All three DNA polymerases that replicate the yeast nuclear genome stably incorporate rNMPs into DNA during synthesis, and rNMP incorporation probability varies over a 100-fold range depending on the polymerase, the sequence context and the identity of the rNMP [18
]. The present study shows that, in addition to introducing rNMPs into the genome, these same three polymerases can also bypass rNMPs in DNA templates, with efficiencies that vary depending on the polymerase and the identity and location of the rNMP. Polymerase dependence is apparent by comparing the relative bypass efficiencies for each of the five rNMP (columns in ). Variations range from 7.4% to 85%, with Pol α being generally most efficient and Pol δ the least efficient. Bypass efficiency also depends on the identity of the rNMP (rows in ), with a 1.5-fold variation seen with Pol α (51–75%), an approximate 3-fold variation seen with Pol ε (32–85%) and a 8-fold variation seen with Pol δ (7.4–63%).
Three types of sequence context effects are also apparent. One involves approximately 8-fold differences in relative bypass efficiency depending on the identity of the rNMP when flanked by the same neighbors (). The second is a 2-fold difference in relative bypass efficiency for the same rNMP (rG) when flanked by different neighbors (). The third context effect includes differences in dNTP insertion probability as bypass proceeds from −1 through +4 (). All three polymerases share a reduced dNTP insertion probability opposite the rNMP (, position 0). Thus, a 2′-oxygen on the sugar of the templating nucleotide of the nascent base pair reduces catalytic efficiency. Similarly, with all three polymerases and all rNMP-containing templates, dNTP insertion is also problematic when the template strand rNMP is paired with the primer-terminal base (, position +1). This reduced efficiency is not surprising, because the primer-terminal base pair of replicative DNA polymerases forms one surface of the nascent base pair binding pocket, whose geometry is critical for efficient insertion [35
]. Reduced insertion is also observed at the −1 position (several examples depicted in ), where the rNMP is in the single stranded DNA immediately adjacent to the nascent base pair binding pocket and will be the next template nucleotide to be copied. The fact that a 2′-oxygen on the sugar of this nucleotide reduces insertion is generally consistent with the fact that certain amino acids in DNA polymerases interact with this nucleotide when it is uncopied and as it is moved into position for catalysis [38
]. Finally, dNTP insertion is reduced when the template-strand rNMP is embedded in the duplex template-primer at increasing distances upstream of the active site as bypass proceeds. Effects on the insertion efficiency of Pol α and Pol ε are seen for up to four base pairs (). Theoretically, pausing at any of the rNMP or any of the four subsequent positions could slow replication folk progression. A better understanding of the effects of rNMPs in DNA on synthesis should be facilitated by crystal structures of DNA polymerases bound to primer-templates containing rNMPs at various locations as bypass proceeds, as recently accomplished for bypass of a cyclobutane pyrimidine dimer by Pol η [41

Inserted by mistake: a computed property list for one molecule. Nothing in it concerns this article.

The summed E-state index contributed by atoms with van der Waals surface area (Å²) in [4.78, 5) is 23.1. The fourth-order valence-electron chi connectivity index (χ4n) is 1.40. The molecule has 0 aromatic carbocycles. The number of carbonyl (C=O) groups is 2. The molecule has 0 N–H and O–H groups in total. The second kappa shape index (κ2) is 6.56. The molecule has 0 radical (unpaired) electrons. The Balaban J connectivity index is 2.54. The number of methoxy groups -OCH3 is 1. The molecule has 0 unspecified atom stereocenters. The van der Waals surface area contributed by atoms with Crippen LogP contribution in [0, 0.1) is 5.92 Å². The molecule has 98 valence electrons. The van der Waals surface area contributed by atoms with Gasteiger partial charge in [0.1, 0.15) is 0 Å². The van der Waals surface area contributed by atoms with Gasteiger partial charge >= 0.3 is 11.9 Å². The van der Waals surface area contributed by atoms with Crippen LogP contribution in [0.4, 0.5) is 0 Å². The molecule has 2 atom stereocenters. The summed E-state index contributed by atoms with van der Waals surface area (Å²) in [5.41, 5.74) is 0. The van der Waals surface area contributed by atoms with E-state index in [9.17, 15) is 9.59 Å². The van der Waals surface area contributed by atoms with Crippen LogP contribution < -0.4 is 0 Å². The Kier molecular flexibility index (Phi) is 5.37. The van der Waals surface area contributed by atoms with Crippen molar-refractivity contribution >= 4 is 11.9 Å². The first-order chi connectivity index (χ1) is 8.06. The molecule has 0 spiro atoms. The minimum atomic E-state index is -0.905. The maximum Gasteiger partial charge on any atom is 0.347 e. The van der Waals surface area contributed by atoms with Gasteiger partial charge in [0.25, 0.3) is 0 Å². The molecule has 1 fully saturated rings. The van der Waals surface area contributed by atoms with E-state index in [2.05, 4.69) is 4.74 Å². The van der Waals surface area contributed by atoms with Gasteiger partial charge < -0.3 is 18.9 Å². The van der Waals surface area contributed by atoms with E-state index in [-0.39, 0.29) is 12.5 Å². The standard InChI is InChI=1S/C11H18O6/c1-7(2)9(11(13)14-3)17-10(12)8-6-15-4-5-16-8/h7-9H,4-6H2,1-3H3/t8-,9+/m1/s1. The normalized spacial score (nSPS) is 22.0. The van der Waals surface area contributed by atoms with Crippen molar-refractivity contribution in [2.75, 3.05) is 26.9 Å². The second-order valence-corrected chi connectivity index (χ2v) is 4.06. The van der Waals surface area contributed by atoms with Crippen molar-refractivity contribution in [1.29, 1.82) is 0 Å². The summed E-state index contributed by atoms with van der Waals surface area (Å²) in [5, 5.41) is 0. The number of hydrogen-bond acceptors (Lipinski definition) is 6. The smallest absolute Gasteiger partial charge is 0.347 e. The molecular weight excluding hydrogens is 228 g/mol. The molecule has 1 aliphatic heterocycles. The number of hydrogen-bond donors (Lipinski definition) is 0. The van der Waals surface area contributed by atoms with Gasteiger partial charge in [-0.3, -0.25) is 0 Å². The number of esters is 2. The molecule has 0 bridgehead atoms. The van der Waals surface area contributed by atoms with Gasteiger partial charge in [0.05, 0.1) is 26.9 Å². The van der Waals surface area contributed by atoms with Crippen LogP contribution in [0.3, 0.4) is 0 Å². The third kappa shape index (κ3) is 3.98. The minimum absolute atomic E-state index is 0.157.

We previously reported that a pol2-M644G rnh201
Δ double mutant strain accumulates rNMPs in genomic DNA, progresses more slowly through S-phase, has elevated dNTP pools and has an elevated rate of 2–5 base pair deletions in repetitive sequences [25
]. These data indicate that unrepaired rNTPs incorporated by pol2-M644G
during replication in vivo
elicit replicative stress responses and destabilize the nuclear genome. These phenotypes correlate with the difficulty Pols α, δ and ε have in bypassing rNMPs in DNA templates. Nonetheless, the single rnh201
Δ mutant strain is not sensitive to HU, it grows relatively normal and its dNTP pools are only slightly elevated [25
]. These data indicate that unrepaired rNMPs in the nuclear genome by the wild type yeast DNA replicases are tolerated relatively well. To place this tolerance in perspective, we compared the relative bypass efficiencies for rNMPs to published values for 8-oxo-G [27
], a common lesion generated by oxidative stress and considered to be strongly mutagenic but not particularly cytotoxic. The comparisons () reveal that Pol δ and Pol ε can bypass rNMPs at least as efficiently as 8-oxo-G.
The majority of the rNMP bypass efficiency values in were determined at dNTP concentrations representative of unstressed cells. These may be minimal estimates, because rnh201
Δ strains do have slightly elevated dNTP pools [25
], and the values in for Pol δ and Pol ε demonstrate that relative bypass efficiencies are increased in the presence of “stress-induced” dNTP concentrations. The increased bypass by Pol ε observed at high dNTP concentrations is also consistent with the fact that an exonuclease-deficient derivative of Pol ε copies the rA-containing template-primer 2-fold more efficiently than the exonuclease-proficient Pol ε (). Collectively, these results suggest that the proofreading exonuclease activity of Pol ε excises dNMPs inserted during rNMP bypass, and that this excision can be prevented either by inactivating the exonuclease or by promoting extension at the expense of excision.